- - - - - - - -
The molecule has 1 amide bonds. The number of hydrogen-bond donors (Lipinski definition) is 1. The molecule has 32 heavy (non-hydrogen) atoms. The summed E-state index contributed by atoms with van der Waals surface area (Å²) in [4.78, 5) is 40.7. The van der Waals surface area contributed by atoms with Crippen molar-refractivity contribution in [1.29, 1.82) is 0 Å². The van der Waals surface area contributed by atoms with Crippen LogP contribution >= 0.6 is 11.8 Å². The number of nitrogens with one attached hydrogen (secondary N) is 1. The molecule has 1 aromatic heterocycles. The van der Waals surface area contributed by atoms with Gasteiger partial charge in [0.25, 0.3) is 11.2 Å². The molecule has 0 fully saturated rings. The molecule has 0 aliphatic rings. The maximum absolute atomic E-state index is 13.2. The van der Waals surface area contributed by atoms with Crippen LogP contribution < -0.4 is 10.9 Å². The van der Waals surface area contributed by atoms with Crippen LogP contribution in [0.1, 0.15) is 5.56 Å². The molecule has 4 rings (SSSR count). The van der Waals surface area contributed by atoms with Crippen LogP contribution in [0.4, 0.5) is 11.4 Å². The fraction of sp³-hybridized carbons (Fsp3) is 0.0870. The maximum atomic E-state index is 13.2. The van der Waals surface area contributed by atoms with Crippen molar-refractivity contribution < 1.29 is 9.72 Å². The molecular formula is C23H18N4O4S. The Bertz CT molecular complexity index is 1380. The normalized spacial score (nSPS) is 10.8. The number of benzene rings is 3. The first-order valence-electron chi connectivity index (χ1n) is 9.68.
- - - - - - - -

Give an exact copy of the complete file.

The molecule has 1 amide bonds. The number of hydrogen-bond donors (Lipinski definition) is 1. The molecule has 32 heavy (non-hydrogen) atoms. The summed E-state index contributed by atoms with van der Waals surface area (Å²) in [4.78, 5) is 40.7. The van der Waals surface area contributed by atoms with Crippen molar-refractivity contribution in [1.29, 1.82) is 0 Å². The van der Waals surface area contributed by atoms with Crippen LogP contribution >= 0.6 is 11.8 Å². The number of nitrogens with one attached hydrogen (secondary N) is 1. The molecule has 1 aromatic heterocycles. The van der Waals surface area contributed by atoms with Gasteiger partial charge in [0.25, 0.3) is 11.2 Å². The molecule has 0 fully saturated rings. The molecule has 0 aliphatic rings. The maximum absolute atomic E-state index is 13.2. The van der Waals surface area contributed by atoms with Crippen LogP contribution < -0.4 is 10.9 Å². The van der Waals surface area contributed by atoms with Crippen LogP contribution in [0.1, 0.15) is 5.56 Å². The molecule has 4 rings (SSSR count). The van der Waals surface area contributed by atoms with Crippen LogP contribution in [0.4, 0.5) is 11.4 Å². The fraction of sp³-hybridized carbons (Fsp3) is 0.0870. The maximum atomic E-state index is 13.2. The van der Waals surface area contributed by atoms with Crippen molar-refractivity contribution < 1.29 is 9.72 Å². The molecular formula is C23H18N4O4S. The Bertz CT molecular complexity index is 1380. The normalized spacial score (nSPS) is 10.8. The number of benzene rings is 3. The first-order valence-electron chi connectivity index (χ1n) is 9.68.